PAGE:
Jordan:  “And then the athlete uses the degree after the NFL or NBA career…and ideally during their career.”

Matt:  “These days most athletes don’t work in the off-season…at least not at regular jobs”

Jordan:  “I know.  Think about this.  What if athletes used their education in the off season to say, tutor kids?  Tutoring kids not just in schools considered disadvantaged but all schools.”

Matt:  “You mean like helping kids with reading, algebra, maybe even physics?  What a pleasant change that would be.”

nba-logoJordan:  “Imagine an NBA star coaching kids in English class and encouraging them to spend time studying rather than shooting hoops.”

Matt:  “Interesting idea.”

Jordan:  “And here’s my guess.   Having a black NBA star spending just a few days tutoring kids in higher-achieving schools would do wonders to help begin to change the image of the black community among many whites.”

Matt:  “If I heard you right, the NBA star should spend most of the time in 122813_2140_15Education4.jpgdisadvantaged schools but some time in other schools, right?”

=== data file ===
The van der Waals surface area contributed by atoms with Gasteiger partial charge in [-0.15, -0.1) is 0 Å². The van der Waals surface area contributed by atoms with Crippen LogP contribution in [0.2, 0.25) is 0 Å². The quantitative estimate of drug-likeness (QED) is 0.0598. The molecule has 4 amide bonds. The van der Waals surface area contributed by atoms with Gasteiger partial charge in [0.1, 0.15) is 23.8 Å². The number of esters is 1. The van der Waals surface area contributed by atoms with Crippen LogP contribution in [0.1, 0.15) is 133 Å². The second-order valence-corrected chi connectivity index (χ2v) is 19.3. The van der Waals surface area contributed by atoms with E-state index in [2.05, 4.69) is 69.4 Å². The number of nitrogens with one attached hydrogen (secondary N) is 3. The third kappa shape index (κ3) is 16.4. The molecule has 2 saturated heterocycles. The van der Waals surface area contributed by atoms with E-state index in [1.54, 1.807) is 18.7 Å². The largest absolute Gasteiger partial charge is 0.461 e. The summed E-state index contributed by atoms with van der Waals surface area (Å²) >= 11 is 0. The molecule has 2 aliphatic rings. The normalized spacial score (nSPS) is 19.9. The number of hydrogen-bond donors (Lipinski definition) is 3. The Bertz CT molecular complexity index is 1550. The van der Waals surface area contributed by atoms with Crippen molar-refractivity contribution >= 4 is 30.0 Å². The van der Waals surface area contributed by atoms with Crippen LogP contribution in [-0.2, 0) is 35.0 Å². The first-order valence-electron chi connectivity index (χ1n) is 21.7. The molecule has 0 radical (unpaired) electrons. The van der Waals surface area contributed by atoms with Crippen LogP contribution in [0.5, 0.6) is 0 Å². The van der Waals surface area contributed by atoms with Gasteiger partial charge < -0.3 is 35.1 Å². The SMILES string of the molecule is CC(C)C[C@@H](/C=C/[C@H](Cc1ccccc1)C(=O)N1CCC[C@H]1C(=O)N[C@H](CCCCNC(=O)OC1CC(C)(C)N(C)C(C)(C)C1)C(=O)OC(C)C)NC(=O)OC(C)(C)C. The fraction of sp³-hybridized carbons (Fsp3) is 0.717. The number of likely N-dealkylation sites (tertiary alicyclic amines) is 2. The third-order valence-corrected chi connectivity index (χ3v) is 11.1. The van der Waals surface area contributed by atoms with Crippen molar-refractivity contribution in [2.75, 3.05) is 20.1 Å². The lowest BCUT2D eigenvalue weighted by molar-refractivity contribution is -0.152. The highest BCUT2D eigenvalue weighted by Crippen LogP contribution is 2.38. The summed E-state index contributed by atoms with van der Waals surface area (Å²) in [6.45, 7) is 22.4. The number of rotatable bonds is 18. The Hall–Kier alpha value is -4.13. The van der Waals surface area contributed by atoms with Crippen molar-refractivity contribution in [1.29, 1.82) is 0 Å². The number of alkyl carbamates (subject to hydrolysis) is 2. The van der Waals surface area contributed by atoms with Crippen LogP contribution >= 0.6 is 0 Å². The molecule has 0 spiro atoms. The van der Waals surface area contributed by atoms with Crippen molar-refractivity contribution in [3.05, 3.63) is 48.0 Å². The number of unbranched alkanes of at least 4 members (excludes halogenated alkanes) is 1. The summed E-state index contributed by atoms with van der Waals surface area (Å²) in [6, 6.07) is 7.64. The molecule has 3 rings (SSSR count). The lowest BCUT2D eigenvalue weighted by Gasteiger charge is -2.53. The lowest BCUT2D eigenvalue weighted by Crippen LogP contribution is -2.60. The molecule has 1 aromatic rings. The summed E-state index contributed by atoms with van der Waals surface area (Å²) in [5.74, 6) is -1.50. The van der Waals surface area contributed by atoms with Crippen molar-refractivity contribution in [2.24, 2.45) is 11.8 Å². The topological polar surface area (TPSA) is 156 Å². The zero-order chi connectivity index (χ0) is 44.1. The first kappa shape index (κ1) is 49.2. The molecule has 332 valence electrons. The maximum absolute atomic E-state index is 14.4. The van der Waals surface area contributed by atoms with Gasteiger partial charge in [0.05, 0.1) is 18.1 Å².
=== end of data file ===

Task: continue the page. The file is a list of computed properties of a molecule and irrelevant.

Jordan:  “Simple idea, huh?”

Matt:  “Very simple…and could be very effective.  Now, we need to end this conversation.  I need to get to start writing articles for Greenie about how the riots in Charlotte…and elsewhere…contributed to the Revenge Revolution.  I also think that even more important is having some articles that present practical ideas on how groups and communities can move ahead.”

Jordan:  “Matt, these should be great stories for Charlotte…and a lot of communities.  In the articles, please remind readers that progress can be made 2014-chevrolet-volt-5much faster by driving looking through the windshield and not trying to drive looking through the rearview mirror.”

Matt:  “Jordan, as always, time together has been a pleasure.  OK if I call back with questions?”

Jordan:  “Of course.  Matt, enjoyed it.  Take care.”   (End of this series)